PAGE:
Here comes the long bridge over the river. There is one broad sign in the middle. It says Welcome on the one side and Come Back Soon on the other. If I get out of my car at the borderline and put one foot in your state and one foot in mine I will feel exactly the way I do right now. There is my one chocolate sitting on my passenger seat. That is where I put it. It doesn't mean anything other than that. You'd think it would've melted by now, hot as it is in this car this time of day. It is beginning to sweat. Chocolate sweat. How good that must be.

Caramel spills on the back of my ring as I lift a thin strand of it to my mouth. It's been sealed in chocolate confinement. One nibble starts the leak. A small puddle of burnt sugar in my hand. Gossamer, translucent, diaphanous, crystalline. These words make me want to murmur. Luscious. Liquefy. I'll have to lick it off. If you were here you would want to watch me do this. I've seen you. The look on your face as I peel my thigh from the vinyl, the way you hang back and watch me walk away.

I want this to take a long time. My tongue digs under the edges of my ring long after the caramel is gone. A man in a car next to me who is driving much faster than I have ever dreamed of driving slows down and peers at me with my fingers spread taut against my face. I wave and smile at him and give him something to think about, ease up on my gas pedal and watch him create sudden distance without meaning to.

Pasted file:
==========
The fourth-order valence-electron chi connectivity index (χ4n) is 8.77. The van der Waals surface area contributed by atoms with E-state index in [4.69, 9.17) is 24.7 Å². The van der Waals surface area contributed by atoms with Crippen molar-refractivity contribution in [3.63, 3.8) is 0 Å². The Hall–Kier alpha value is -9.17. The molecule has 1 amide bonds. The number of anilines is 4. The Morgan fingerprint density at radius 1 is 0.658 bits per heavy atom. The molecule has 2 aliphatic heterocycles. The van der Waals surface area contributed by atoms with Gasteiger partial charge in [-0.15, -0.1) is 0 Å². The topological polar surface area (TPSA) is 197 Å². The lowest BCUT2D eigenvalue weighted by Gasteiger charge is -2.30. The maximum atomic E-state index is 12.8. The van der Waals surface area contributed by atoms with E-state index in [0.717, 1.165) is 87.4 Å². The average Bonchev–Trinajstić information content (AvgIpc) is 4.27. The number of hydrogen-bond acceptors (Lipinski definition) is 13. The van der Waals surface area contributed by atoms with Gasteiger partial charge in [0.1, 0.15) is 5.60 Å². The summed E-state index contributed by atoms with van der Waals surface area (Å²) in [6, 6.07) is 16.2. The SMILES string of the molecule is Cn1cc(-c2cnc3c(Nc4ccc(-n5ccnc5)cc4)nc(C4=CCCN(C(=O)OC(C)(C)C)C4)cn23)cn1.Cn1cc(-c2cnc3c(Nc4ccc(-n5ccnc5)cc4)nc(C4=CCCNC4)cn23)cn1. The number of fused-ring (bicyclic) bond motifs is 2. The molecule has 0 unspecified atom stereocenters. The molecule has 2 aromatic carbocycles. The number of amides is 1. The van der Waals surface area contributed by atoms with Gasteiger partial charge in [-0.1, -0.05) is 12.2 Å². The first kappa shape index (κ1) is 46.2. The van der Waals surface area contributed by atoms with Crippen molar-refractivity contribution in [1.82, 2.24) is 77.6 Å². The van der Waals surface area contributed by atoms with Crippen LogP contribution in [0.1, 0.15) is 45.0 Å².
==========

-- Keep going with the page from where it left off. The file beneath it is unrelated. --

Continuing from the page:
I don't like chocolate cake or chocolate ice cream. Hohos you can keep. It's the absolute thing I want. Chocolate in its pure form. The thing itself.

Just before I left you, I saw a pink thing on the sidewalk. It tripped my eye. It could have been someone's piece of saltwater taffy, spit out to dissolve in the rain. But it was not. It was a tiny, very tiny baby bird, so small it should still have been in an egg. The skin was transparent, the head turned to the side, wing nubs bracing the cement, blue-black bulges where there would have been eyes. You didn't see it. When I mentioned it to you I told you it was an omen. I took two steps forward. You took one step back, your eyes scanning the sidewalk for something you were never intended to notice. I pulled you by your sleeve, away from this thing that had already happened, that I could do nothing about.

I should've done something. I should've taken the edge of the envelope of the card I gave you with the caption that, ironically, is the thing we always say to each other, and I should've lifted up the fetal bird, and removed it to the grassy section of the boulevard where there were blood-red tulips blooming. The things we think of later.